Adolf Loos was one of the pioneers of European Modern architecture in the early 20th century. A German speaker born in Brno, Loos carried out a lot of his most important projects in Vienna. However, the Czech Republic can also boast buildings by the architect, including the renowned Villa Muller in Prague. Loos’s work in this country is the subject of a new exhibition which has just opened in the Czech capital.
The great modernist architect Adolf Loos is known for houses which took the form of stark white cubes, in keeping with his philosophy “ornament is crime”. Loos was born in 1870 in Brno, and projects carried out there, in Prague and in Plzeň feature in the show “Adolf Loos – Works in the Czech Lands” which has just got underway at the City of Prague Museum. I asked curator Maria Szadkowska how many of Loos’s works were to be found in this country today.
“At the present time there are 15 interiors in Plzeň and two villas – the Villa Muller in Prague and another villa in Hrušovany, near Brno. There is also one in Smíchov, the Winternitz Villa, though that was carried out in co-operation with Karel Lhota. And there’s a big sugar factory in Hrušovany that may be his work, though that’s not confirmed.”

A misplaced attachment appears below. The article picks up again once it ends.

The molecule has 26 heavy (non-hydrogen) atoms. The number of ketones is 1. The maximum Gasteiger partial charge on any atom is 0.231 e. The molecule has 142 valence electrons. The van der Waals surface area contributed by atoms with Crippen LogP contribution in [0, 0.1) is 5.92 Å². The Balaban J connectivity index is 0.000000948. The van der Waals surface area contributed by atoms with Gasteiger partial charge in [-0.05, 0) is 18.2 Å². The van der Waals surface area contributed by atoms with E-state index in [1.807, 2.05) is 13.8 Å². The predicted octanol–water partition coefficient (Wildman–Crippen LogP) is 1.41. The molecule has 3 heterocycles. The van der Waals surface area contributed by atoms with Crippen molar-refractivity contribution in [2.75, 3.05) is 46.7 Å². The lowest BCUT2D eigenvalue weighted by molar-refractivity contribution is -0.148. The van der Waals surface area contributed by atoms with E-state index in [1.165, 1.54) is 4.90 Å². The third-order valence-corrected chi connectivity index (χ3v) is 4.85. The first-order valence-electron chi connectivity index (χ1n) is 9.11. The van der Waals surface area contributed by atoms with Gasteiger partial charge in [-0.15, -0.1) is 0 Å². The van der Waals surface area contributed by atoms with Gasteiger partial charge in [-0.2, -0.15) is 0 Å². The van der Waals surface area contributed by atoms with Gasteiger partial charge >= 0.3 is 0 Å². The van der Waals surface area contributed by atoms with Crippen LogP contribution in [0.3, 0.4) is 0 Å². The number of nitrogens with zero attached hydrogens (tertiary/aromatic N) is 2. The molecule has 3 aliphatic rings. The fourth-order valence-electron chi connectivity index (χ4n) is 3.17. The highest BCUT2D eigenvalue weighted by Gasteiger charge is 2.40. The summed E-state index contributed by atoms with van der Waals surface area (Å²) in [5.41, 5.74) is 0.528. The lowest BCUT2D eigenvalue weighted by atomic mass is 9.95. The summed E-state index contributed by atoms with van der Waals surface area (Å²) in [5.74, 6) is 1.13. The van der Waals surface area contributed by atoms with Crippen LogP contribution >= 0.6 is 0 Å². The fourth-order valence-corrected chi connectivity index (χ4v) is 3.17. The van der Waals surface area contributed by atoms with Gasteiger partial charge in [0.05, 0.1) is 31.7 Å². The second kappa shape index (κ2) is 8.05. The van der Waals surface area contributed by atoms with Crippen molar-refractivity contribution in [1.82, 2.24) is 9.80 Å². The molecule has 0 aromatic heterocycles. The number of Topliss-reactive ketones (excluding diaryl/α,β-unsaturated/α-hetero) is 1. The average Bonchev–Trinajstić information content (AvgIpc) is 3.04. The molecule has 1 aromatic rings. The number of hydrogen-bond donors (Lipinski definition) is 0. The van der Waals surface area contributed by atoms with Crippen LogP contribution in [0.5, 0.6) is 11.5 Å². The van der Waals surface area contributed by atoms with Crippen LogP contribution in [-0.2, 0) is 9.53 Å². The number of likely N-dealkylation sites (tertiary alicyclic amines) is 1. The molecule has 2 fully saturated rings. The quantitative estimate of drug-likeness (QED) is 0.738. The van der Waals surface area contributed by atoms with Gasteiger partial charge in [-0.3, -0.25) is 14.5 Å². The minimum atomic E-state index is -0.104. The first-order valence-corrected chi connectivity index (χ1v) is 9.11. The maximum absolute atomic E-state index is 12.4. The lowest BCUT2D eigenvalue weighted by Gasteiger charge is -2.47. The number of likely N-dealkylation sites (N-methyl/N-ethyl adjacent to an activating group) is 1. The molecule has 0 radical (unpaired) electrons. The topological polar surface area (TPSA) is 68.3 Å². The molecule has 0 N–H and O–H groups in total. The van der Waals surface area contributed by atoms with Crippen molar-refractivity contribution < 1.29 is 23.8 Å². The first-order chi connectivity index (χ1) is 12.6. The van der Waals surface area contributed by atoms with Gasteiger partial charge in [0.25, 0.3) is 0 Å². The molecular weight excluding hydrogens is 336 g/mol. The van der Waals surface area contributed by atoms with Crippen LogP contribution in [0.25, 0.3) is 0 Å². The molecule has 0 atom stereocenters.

The best known of those works is without question the Villa Muller, Loos’s masterpiece, which was completed in the Prague suburb of Střešovice in 1930. It is now a protected building and has enjoyed a happier fate than some of the architect’s interiors.
“The system which followed the second world war wasn’t particularly concerned with looking after such cultural monuments. Many items were actually classified as protected but still disappeared, including interiors in Plzeň. But that shouldn’t be understood in a pessimistic way – it was just the product of a certain era. Now it’s our task to protect those items that remain.”
Years of research and preparation went into the new Loos exhibition, which features extensive photographs of his work, glass pieces, furniture, and original plans. The latter are written in both German and Czech; Maria Szadkowska explains why.
“Adolf Loos couldn’t speak any other language but German. So to carry out projects in the Czech lands he had to get Czech architects to prepare building documentation in Czech, which was the official language.”
“Adolf Loos – Works in the Czech Lands” runs at the City of Prague Museum at Florenc until April 5.
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